(-5.9) - (-2.2) = (-3.7)

This would be the correct absolute difference of (3.7), but the negative symbol also implies that our data point, (-2.2), was below our mean, (-5.9), which of course is not true. If we were taking the absolute value of the difference, this wouldn't matter, but here we want the difference and the direction. If we subtract the mean from the point however:

(-2.2) - (-5.9) = (3.7)

We get the correct difference and the correct positive sign.

Let's do the same thing with different values, one positive and one negative:

2. suppose:

mean = (-4.25) , x = (10.75)

and first we try mean minus point:

(-4.25) - (10.75) = (-15)

then point minus mean:

(10.75) - (-4.25) = (15)

Here's another, with the positive and negative signs on the opposite side:

3. suppose:

mean = (1.5) , x = (-9.5)

(1.5) - (-9.5) = (11)

(-9.5) - (1.5) = (-11)

Lastly, if both values are positive:

4. suppose:

mean = (12.46) , x = (7.27)

(12.46) - (7.27) = (5.19)

(7.27) - (12.46) = (-5.19)(2 votes)

## Video transcript

- [Instructor] One of the
most commonly used tools in all of statistics is
the notion of a Z-score. And one way to think about a Z-score is it's just the number
of standard deviations away from the mean that
a certain data point is. So let me write that down. Number of standard deviations. I'll write it like this. Number of standard deviations
from our population mean for a particular, particular data point. Now let's make that a little bit concrete. Let's say that you're some
type of marine biologist and you've discovered a new
species of winged turtles and there's a total of
seven winged turtles, the entire population of
these winged turtles is seven. And so you go and you're actually able to measure all the winged turtles and you care about their
length and you also wanna care about, how are
those lengths distributed? Lengths of winged turtles. All right, and let's say, and
this is all in centimeters. These are very small turtles. So you discover, and these are all adults. So there's a two centimeter one, there's another two centimeter one. There's a three centimeter one. There's another two centimeter one. There's a five centimeter
one, a one centimeter one, and a six centimeter one. So we have seven data
points and from this, and I encourage you at
any point if you want. Pause this video and see
if you wanna calculate, what is the population mean here? We're assuming that this is the population of all the winged turtles. Well, the mean in this situation
is going to be equal to, you could add up all these
numbers and divide by seven and you would then get three. And then using these
data points and the mean you can calculate the
population standard deviation. And once again, as review
I always encourage you to pause this video and see
if you can do it on your own. But I've calculated that ahead of time. The population standard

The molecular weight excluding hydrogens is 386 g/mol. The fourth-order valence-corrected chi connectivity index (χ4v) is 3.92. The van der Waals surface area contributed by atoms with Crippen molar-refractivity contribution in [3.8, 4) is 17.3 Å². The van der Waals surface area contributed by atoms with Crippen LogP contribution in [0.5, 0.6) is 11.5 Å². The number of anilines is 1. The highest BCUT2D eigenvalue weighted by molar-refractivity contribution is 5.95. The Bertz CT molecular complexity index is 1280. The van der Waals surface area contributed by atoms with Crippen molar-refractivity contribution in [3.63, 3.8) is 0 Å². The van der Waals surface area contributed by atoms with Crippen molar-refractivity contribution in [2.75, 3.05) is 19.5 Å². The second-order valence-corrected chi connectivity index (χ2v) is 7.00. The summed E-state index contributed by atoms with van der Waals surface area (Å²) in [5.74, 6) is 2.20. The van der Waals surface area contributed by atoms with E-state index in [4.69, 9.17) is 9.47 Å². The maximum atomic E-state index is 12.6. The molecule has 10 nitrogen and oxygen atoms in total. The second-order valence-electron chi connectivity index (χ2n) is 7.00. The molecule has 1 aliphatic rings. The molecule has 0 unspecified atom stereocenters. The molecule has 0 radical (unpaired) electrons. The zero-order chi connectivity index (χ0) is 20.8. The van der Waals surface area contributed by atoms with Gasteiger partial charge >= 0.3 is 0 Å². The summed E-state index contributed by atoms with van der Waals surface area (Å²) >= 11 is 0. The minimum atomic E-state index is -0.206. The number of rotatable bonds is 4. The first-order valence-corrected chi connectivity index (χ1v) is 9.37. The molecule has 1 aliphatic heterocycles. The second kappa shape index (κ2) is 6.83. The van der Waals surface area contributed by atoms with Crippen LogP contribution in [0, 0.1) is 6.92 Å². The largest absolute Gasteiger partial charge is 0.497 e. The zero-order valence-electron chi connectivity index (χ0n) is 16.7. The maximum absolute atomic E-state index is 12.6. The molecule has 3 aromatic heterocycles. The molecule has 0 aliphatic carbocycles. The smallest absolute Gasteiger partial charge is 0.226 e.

deviation in this situation is approximately, I'll round
to the hundredth place, 1.69. So with this information you
should be able to calculate the Z-score for each of these data points. Pause this video and
see if you can do that. So let me make a new column here. So here I'm gonna put our Z-score. And if you just look at the definition what you're going to do for
each of these data points, let's say each data point is x, you're going to subtract
from that the mean and then you're going to divide that by the standard deviation. The numerator right over
here's gonna tell you how far you are above or below the mean, but you wanna know how
many standard deviations you are from the mean,
so then you'll divide by the population standard deviation. So for example, this first
data point right over here if I wanna calculate the
Z-score I will take two. From that I will subtract three and then I will divide by 1.69. I will divide by 1.69. And if you've got a calculator out this is going to be -1 divided by 1.69 and if you use a calculator you would get, this is going to be approximately -0.59. And the Z-score for this data
point is going to be the same. That is also going to be -0.59. One way to interpret this is, this is a little bit more
than half a standard deviation below the mean, and we could
do a similar calculation for data points that are above the mean. Let's say this data point right over here. What is its Z-score? Pause this video and see
if you can figure that out. Well, it's going to be six
minus our mean, so minus three. All of that over the standard deviation. All of that over 1.69 and
this, if you have a calculator, and I calculated it ahead of time, this is going to be approximately 1.77. So more than one, but less
than two standard deviations above the mean. I encourage you to pause this video and now try to figure out the Z-scores for these other data points. Now, an obvious question that
some of you might be asking is why, why do we care how
many standard deviations above or below the mean a data point is? In your future statistical life, Z-scores are gonna be a really useful way to think about how usual or how unusual a certain data point is. And that's going to be really valuable once we start making
inferences based on our data. So I will leave you there. Just keep in mind it's a very useful idea, but at the heart of it
a fairly simple one. If you know the mean you
know the standard deviation. Take your data point, subtract
the mean from the data point and then divide by your
standard deviation. That gives you your Z-score.